Rule by Rape. The chapter begins with South African medical technician Sonette Elhers, who invented Rapex. Rapex is a device inserted into the vagina like a tampon, with barbs that clench down on the penis of a man who violates a woman. The need for Rapex reflects, the authors write, commonplace violence against women worldwide. They stress that, “women aged fifteen through forty-four are more likely to be maimed or die from male violence than from cancer, malaria, traffic accidents, and war combined.” Intimate partners perpetrate violence that seriously impacts women’s health.
The authors’ inclusion of Rapex supports the argument that rape direly needs to be addressed—the cause is so urgent, it compelled a mechanical invention to make women safer. Rapex, however, doesn’t address the deep cultural problem that leads to rape: misogyny. Further, the authors explain that it is often the people to whom a woman is closest, a husband or boyfriend, who inflicts the most brutal and frequent abuse, which shatters the myth of male protectors.
Violence against women is also subject to technological innovation, the authors report. For instance, since the first documented case in 1967, the use of acid as a weapon, splashed in the face and melting the skin, has grown. In Kenya, for instance, the threat of such violence forms unique obstacles for women to gain political power, since rape literally could ruin a woman’s image. The authors write that, “a culture of sexual predation,” more than individual men, is usually the root problem.
It may be counterintuitive to readers that modern innovations can be tools for misogynistic purposes, but just as torture instruments were developed across eras, new tools to suppress women are emerging. The problem of rape is ultimately rooted in cultural ethics. Given that fact, punishing specific perpetrators might be a temporary solution, but wouldn’t address the core problem.
The authors introduce Woinshet Zebene, an Ethiopian girl. She was raised in a rural culture in which a man, when rejected by a woman, commonly recruits friends to kidnap her, then rapes her, which effectively obligates her to marry him, since she’ll struggle to find another husband. Ethiopian law prevents a rapist from being prosecuted if he marries the woman he raped. Teenaged Woinshet was victim to the violence this custom encourages.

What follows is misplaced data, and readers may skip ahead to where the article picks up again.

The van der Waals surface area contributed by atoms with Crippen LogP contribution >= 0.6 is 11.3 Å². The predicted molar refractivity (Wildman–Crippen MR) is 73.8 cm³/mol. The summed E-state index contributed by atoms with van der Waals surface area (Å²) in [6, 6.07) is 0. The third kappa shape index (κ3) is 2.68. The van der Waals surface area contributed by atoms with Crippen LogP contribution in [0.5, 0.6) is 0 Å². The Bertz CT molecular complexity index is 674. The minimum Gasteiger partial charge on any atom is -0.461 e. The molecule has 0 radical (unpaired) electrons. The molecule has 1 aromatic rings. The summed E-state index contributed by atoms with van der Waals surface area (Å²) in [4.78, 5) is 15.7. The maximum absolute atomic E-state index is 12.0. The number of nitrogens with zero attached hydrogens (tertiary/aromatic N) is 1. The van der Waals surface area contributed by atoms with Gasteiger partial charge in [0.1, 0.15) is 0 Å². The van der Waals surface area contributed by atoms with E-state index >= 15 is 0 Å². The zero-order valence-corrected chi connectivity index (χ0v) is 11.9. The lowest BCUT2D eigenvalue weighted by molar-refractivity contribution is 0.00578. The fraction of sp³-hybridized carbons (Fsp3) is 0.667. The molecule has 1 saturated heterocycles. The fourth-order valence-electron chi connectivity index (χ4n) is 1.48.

The perverse system to which Woinshet is subjected is another example of rape used as a tool of power. In this case, raping a woman becomes a way to assert ownership over her, cutting off her options due to limitations for women who are considered impure.
In their hut outside the capital Addis Ababa, Woinshet and her father tell the authors the story. Stealing a goat, they explain, is a grave transgression, but kidnapping a woman is not. With “quiet dignity,” Woinshet describes being seized, at thirteen, from her hut one night by a group of men. For two days, Aberew Jemma and his friends raped and beat Woinshet.
Much like the Indian intelligence officer’s disregard for trafficked girls at the beginning of chapter 2, the ethos in Woinshet’s village is that women are worth less than a commodity such as livestock. While Woinshet describes her harrowing story, the authors’ description of her “quiet dignity,” is a poignant reminder of how brave and resilient a girl must be to survive such brutality. Rather than solely present Woinshet as a victim, the author’s also capture her strength, and in doing so even more powerfully indict a world that would seek to oppress her.
After Woinshet escaped from her kidnappers, her father rejected the idea of her marrying Aberew. They decided to report the rape as a crime, and Woinshet walked miles to a bus stop, waited two days and took a grueling journey to have a pelvic exam. Village elders urged the Zebene family to settle the dispute and agree to marriage, but they refused. Afraid of prosecution, Aberew kidnapped Woinshet again, and resumed the rapes. While trying to escape, Aberew recaptured her and, incredibly, took her to court, where Woinshet pleaded to be returned home. But, the official sided with her rapist.
In Woinshet’s saga, not only her rapist and kidnappers, but also authority figures in her village and the government deny her right to a life free of violence. In cultures such as Woinshet’s, corruption isn’t the only reason violence toward women persists unpunished. Rather, endemic misogyny makes authorities condone abuse.
The authors report that Woinshet didn’t want to marry anyone so young, but wanted to stay in school, despite accusations that she had broken tradition by refusing her rapist. She fled from the compound where Aberew had imprisoned her, to the local jail, where she was placed in a cell for protection, while her rapist went free. After resistance from the police and judges, a judge finally sentenced Aberew to ten years in prison, but he was soon released. Fearing for her life, Woinshet fled to Addis Ababa to live with her father.
It is noteworthy that Woinshet actively wanted to pursue an education, a testament that not only elders or outsiders want education for girls, but girls themselves often want it, too. Woinshet continued to struggle not just against her abusers, but against authorities who found her plight unworthy of intervention.
“Woinshet found support in an unlikely corner,” the authors write: Americans wrote angry letters objecting to the Ethiopian legal code that rapists cannot be prosecuted for victims they marry. The Americans belonged to Equality Now, which gave Woinshet moral support and funding for school. Equality Now brought enough negative attention to Ethiopia to spur the law to change.